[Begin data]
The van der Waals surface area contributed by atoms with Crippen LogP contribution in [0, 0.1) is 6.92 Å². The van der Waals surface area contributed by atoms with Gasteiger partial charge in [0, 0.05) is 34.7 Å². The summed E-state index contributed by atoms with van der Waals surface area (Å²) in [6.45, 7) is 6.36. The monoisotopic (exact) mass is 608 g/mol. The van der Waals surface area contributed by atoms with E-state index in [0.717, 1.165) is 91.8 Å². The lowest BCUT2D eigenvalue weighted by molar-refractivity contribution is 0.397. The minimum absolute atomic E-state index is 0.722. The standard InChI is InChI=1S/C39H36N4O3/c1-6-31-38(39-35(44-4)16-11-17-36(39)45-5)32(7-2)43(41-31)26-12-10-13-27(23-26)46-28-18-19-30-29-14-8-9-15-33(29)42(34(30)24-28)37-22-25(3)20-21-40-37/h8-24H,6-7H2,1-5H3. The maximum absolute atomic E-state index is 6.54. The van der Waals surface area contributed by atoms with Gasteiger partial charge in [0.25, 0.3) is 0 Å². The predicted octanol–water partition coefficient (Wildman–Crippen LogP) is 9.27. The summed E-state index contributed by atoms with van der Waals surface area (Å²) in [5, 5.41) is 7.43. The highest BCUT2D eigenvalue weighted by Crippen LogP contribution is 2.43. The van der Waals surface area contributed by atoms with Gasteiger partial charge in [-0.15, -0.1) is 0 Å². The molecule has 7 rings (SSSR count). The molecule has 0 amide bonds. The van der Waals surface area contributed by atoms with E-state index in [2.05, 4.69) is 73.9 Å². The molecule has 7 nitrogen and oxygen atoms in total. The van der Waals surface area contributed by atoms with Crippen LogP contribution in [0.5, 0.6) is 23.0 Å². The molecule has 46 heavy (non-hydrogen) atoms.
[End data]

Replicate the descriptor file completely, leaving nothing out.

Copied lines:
The van der Waals surface area contributed by atoms with Crippen LogP contribution in [0, 0.1) is 6.92 Å². The van der Waals surface area contributed by atoms with Gasteiger partial charge in [0, 0.05) is 34.7 Å². The summed E-state index contributed by atoms with van der Waals surface area (Å²) in [6.45, 7) is 6.36. The monoisotopic (exact) mass is 608 g/mol. The van der Waals surface area contributed by atoms with E-state index in [0.717, 1.165) is 91.8 Å². The lowest BCUT2D eigenvalue weighted by molar-refractivity contribution is 0.397. The minimum absolute atomic E-state index is 0.722. The standard InChI is InChI=1S/C39H36N4O3/c1-6-31-38(39-35(44-4)16-11-17-36(39)45-5)32(7-2)43(41-31)26-12-10-13-27(23-26)46-28-18-19-30-29-14-8-9-15-33(29)42(34(30)24-28)37-22-25(3)20-21-40-37/h8-24H,6-7H2,1-5H3. The maximum absolute atomic E-state index is 6.54. The van der Waals surface area contributed by atoms with Gasteiger partial charge in [0.25, 0.3) is 0 Å². The predicted octanol–water partition coefficient (Wildman–Crippen LogP) is 9.27. The summed E-state index contributed by atoms with van der Waals surface area (Å²) in [5, 5.41) is 7.43. The highest BCUT2D eigenvalue weighted by Crippen LogP contribution is 2.43. The van der Waals surface area contributed by atoms with Gasteiger partial charge in [-0.15, -0.1) is 0 Å². The molecule has 7 rings (SSSR count). The molecule has 0 amide bonds. The van der Waals surface area contributed by atoms with E-state index in [2.05, 4.69) is 73.9 Å². The molecule has 7 nitrogen and oxygen atoms in total. The van der Waals surface area contributed by atoms with Crippen LogP contribution in [0.5, 0.6) is 23.0 Å². The molecule has 46 heavy (non-hydrogen) atoms.